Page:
BACKGROUND: Early and mid-term safety and efficacy of aneurysm treatment with the Pipeline Embolization Device (PED) has been well demonstrated in prior studies.
OBJECTIVE: To present 5-yr follow-up for patients treated in the Pipeline for Uncoilable or Failed Aneurysms clinical trial.
METHODS: In our prospective, multicenter trial, 109 complex internal carotid artery (ICA) aneurysms in 107 subjects were treated with the PED. Patients were followed per a standardized protocol at 180 d and 1, 3, and 5 yr. Aneurysm occlusion, in-stent stenosis, modified Rankin Scale scores, and complications were recorded.
RESULTS: The primary endpoint of complete aneurysm occlusion at 180 d (73.6%) was previously reported. Aneurysm occlusion for those patients with angiographic follow-up progressively increased over time to 86.8% (79/91), 93.4% (71/76), and 95.2% (60/63) at 1, 3, and 5 yr, respectively. Six aneurysms (5.7%) were retreated. New serious device-related events at 1, 3, and 5 yr were noted in 1% (1/96), 3.5% (3/85), and 0% (0/81) of subjects. There were 4 (3.7%) reported deaths in our trial. Seventy-eight (96.3%) of 81 patients with 5-yr clinical follow-up had modified Rankin Scale scores ≤2. No delayed neurological deaths or hemorrhagic or ischemic cerebrovascular events were reported beyond 6 mo. No recanalization of a previously occluded aneurysm was observed.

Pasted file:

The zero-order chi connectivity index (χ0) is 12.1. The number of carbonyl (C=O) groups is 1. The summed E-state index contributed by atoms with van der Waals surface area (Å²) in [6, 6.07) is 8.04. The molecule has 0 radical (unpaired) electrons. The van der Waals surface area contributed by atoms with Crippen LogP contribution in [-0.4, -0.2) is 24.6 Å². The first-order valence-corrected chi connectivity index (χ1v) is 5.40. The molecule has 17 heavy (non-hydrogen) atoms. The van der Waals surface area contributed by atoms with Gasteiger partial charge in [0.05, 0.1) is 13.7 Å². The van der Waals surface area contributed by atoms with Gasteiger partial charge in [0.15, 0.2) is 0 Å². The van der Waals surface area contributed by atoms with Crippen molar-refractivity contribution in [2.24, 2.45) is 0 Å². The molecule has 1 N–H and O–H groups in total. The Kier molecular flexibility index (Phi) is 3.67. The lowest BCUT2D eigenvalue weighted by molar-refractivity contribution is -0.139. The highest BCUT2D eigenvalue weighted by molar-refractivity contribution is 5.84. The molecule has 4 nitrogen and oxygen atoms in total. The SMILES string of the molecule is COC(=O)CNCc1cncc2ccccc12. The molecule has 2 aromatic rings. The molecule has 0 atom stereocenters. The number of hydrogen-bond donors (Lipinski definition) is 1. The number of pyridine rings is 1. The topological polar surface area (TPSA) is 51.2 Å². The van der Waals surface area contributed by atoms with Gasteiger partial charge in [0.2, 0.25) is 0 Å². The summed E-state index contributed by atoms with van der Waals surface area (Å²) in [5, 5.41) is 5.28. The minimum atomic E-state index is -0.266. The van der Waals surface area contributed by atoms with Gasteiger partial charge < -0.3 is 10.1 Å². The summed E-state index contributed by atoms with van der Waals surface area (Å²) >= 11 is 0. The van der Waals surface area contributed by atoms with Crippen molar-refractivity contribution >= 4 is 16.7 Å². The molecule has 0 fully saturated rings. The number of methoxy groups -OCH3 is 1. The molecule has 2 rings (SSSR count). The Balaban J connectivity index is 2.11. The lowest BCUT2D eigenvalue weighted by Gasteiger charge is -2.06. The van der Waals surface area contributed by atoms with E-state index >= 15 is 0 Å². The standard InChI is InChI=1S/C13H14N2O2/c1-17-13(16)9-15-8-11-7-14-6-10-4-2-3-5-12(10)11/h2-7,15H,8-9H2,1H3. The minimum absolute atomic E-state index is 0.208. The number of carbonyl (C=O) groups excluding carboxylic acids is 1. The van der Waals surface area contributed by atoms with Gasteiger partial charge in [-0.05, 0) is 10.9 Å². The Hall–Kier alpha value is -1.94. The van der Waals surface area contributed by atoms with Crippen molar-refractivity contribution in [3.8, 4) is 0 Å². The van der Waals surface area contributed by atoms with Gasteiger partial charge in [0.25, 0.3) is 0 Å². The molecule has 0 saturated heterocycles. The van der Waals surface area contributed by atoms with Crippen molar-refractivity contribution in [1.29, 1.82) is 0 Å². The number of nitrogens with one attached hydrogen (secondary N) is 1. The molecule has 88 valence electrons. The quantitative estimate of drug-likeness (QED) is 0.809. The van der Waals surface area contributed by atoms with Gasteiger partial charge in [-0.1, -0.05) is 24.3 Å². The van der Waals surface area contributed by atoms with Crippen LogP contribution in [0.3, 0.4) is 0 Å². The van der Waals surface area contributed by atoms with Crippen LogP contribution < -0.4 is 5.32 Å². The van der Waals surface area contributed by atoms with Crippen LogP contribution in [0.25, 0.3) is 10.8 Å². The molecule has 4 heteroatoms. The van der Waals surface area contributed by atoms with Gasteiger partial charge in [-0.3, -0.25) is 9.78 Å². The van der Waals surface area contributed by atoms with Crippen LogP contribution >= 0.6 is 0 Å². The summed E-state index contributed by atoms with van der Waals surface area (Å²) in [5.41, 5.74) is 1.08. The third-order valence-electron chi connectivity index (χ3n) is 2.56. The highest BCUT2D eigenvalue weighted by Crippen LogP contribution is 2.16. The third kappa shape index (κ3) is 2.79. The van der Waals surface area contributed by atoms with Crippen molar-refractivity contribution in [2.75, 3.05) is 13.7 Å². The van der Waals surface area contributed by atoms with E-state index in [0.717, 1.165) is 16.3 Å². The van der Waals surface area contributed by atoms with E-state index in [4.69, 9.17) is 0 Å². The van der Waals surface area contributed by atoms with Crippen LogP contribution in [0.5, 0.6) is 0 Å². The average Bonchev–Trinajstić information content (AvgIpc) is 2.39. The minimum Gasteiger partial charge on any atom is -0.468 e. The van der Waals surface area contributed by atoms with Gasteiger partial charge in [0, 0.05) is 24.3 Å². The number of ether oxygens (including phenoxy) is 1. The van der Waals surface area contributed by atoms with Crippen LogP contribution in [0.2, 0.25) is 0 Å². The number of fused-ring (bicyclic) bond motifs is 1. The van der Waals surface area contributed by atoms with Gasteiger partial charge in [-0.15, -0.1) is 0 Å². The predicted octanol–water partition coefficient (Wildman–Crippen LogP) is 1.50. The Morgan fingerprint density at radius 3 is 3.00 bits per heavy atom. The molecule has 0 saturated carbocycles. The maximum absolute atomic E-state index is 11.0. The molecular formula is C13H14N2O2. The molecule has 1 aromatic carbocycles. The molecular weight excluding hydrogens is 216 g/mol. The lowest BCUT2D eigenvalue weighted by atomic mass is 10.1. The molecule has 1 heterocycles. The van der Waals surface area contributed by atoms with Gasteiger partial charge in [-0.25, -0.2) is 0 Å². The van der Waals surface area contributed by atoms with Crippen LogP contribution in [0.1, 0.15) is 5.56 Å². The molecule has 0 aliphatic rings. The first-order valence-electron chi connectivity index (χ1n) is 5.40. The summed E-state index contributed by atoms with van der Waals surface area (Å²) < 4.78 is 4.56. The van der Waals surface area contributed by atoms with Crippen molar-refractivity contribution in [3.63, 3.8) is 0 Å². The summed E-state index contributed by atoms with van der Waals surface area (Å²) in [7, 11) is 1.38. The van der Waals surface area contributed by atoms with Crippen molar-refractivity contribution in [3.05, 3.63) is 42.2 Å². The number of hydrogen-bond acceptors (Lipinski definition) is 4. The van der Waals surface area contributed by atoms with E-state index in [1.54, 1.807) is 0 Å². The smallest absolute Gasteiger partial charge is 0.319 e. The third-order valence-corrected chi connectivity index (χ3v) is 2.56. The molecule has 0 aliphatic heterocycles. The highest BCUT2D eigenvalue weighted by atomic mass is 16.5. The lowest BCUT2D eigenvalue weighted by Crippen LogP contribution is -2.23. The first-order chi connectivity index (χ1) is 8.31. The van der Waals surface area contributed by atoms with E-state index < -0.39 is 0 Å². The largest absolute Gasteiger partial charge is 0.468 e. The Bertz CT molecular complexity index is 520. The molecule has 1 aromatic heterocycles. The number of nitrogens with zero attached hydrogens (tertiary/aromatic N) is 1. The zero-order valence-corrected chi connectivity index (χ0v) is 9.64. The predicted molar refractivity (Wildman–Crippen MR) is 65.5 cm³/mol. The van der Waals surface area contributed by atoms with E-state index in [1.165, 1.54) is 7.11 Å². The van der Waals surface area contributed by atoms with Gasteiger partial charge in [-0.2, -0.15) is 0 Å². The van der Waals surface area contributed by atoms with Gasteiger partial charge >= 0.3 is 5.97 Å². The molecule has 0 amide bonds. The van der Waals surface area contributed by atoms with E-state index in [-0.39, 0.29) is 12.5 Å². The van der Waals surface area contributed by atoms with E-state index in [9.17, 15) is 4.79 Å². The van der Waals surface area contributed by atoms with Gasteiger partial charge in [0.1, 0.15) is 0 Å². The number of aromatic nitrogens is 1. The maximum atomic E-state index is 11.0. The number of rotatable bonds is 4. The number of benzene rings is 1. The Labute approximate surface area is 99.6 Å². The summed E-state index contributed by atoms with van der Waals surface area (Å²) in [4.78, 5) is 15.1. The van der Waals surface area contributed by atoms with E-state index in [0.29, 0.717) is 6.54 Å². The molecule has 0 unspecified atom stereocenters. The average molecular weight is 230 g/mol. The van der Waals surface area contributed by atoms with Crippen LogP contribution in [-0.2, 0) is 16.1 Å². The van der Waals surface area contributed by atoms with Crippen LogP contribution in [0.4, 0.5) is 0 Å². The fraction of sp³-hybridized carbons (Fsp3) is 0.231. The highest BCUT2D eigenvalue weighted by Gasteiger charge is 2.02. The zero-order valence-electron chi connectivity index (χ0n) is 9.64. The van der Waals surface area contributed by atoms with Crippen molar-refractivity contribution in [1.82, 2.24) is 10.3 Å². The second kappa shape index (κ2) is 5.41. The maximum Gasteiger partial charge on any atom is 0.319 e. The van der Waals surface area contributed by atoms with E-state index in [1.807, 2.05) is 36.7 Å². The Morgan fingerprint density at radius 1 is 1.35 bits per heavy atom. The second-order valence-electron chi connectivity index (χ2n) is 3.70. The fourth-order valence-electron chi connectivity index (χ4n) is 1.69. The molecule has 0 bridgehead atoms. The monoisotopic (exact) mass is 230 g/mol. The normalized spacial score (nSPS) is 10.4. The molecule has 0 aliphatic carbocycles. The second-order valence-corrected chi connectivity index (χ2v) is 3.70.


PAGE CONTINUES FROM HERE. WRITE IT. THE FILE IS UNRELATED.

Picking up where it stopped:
CONCLUSION: Our 5-yr findings demonstrate that PED is a safe and effective treatment for large and giant wide-necked aneurysms of the intracranial ICA, with high rates of complete occlusion and low rates of delayed adverse events.
- Cerebral aneurysm
- Flow diversion
- Pipeline embolization device
ASJC Scopus subject areas
- Clinical Neurology